Stress, well-being, and the economy
Starting in the middle of the last century, the presentation of economic theories has increasingly become more and more formal. From a methodical point of view, this makes economics unique among social sciences and humanities. Other social scientific disciplines, like psychology, sociology, management or other, have mainly worked with verbal or graphical models. One of the central research challenges therefore consists in finding out to what extend stress research can benefit from more mathematical rigor. If many psychologists argue that it is important to investigate chronological aspects of the appearance and handling of stress, it would be an obvious choice to develop an explicitly dynamic model that would be able to cover these aspects.
But gains should not only be expected for psychological thinking. Quite to the contrast, economics can learn a lot from psychological concepts. The dynamic of stress has not yet received a lot of attention (if at all) in any conceptual sense in economics. Yet, for economics, it would be very important to understand the processes of emergence and handling of stress more specifically. After all, the work environment and the economic world is more than full of stressors: New technologies, globalization and crises on capital market on the one, as well as Euro and debt crises on the other all confront individuals with challenges that partly seem overwhelming. A standard example for a European context is the huge rise in unemployment following the financial crisis in 2007 and the lack of perspectives for whole generations (think of youth unemployment in many southern European countries).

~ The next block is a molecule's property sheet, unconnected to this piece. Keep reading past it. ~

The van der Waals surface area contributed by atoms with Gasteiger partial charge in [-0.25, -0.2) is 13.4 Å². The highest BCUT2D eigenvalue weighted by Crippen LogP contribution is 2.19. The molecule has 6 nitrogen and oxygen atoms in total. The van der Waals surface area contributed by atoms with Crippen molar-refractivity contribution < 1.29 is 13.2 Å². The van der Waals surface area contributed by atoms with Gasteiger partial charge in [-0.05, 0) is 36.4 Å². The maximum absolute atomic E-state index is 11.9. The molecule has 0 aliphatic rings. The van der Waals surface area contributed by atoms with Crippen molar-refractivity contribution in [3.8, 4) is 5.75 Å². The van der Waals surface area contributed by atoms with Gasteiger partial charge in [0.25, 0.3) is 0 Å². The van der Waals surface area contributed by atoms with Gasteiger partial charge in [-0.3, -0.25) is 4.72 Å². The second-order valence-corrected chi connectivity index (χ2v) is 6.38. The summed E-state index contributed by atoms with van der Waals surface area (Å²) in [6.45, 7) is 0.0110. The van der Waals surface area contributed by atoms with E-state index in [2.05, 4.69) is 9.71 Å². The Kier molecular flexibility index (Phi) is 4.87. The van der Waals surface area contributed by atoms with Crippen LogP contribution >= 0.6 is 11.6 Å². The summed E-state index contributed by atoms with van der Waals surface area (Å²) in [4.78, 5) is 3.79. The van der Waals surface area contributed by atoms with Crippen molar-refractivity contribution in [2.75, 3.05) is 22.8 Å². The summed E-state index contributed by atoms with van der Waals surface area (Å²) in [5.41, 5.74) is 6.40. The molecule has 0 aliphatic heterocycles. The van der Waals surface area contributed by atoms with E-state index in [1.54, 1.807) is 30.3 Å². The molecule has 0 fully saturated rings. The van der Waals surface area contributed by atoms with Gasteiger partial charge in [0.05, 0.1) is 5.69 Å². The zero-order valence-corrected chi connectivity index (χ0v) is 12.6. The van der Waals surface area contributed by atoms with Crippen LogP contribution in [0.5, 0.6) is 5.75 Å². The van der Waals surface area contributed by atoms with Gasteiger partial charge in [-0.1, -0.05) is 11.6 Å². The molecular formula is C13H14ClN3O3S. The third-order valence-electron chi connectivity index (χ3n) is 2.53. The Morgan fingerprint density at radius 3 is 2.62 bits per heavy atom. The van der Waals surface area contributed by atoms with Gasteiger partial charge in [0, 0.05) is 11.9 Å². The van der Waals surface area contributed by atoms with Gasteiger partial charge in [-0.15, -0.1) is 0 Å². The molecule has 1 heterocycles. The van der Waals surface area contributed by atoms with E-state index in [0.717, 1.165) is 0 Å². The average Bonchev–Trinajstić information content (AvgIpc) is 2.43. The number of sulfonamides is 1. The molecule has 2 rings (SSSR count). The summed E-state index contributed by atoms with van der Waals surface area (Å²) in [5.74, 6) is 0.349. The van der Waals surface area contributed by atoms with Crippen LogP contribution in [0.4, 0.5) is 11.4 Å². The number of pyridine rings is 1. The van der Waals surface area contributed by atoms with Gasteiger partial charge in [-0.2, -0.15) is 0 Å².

To understand stress consequences of economic circumstances, the rational as well as emotional reactions of individuals need to be understood. Alas, an economical concept of stress and the repercussions of stress at the macroeconomic level are currently missing. Our interdisciplinary graduate school, dealing with the timing of stress, will thus benefit from modelling traditions in economics, from concepts about stress from psychology and will integrate this into our teaching and research projects. From an economic perspective, we see our endeavours in the tradition of behavioural economics.
While we do not want to go into details at this point, a brief idea of one project would state that stress W(t) can be modeled as a (subjective) state variable (in terms of optimal control theory), whose dynamic can be described by a stochastic differential equation:
dW(t) = f (W(t),m(t))dt + g(W(t),h(t))dq(t)
In this equation, m(t) describes all measures an individual consciously chooses to reduce stress. These measures affect the change of the stress level dW(t) in a deterministic manner where details captured by the function f(.) need to be modeled in detail (cf. Waelde, 2014). This function also includes all stressors that imply a rise in stress. Unexpected stress causing (or as well stress reducing) effects are included in the function g(.). Surprises happen randomly at a certain rate, which defines the Poisson process q(t). Appraisal processes are indicated by function f(.) as well as function g(.). After the control variable m(t) has been chosen by an individual affected by stress, this equation predicts the dynamics of rising and falling stress over time.
Waelde, K. (2014).Stress and Coping: An Economic Approach. Mimeo Johannes-Gutenberg-University Mainz, www.waelde.com/pub.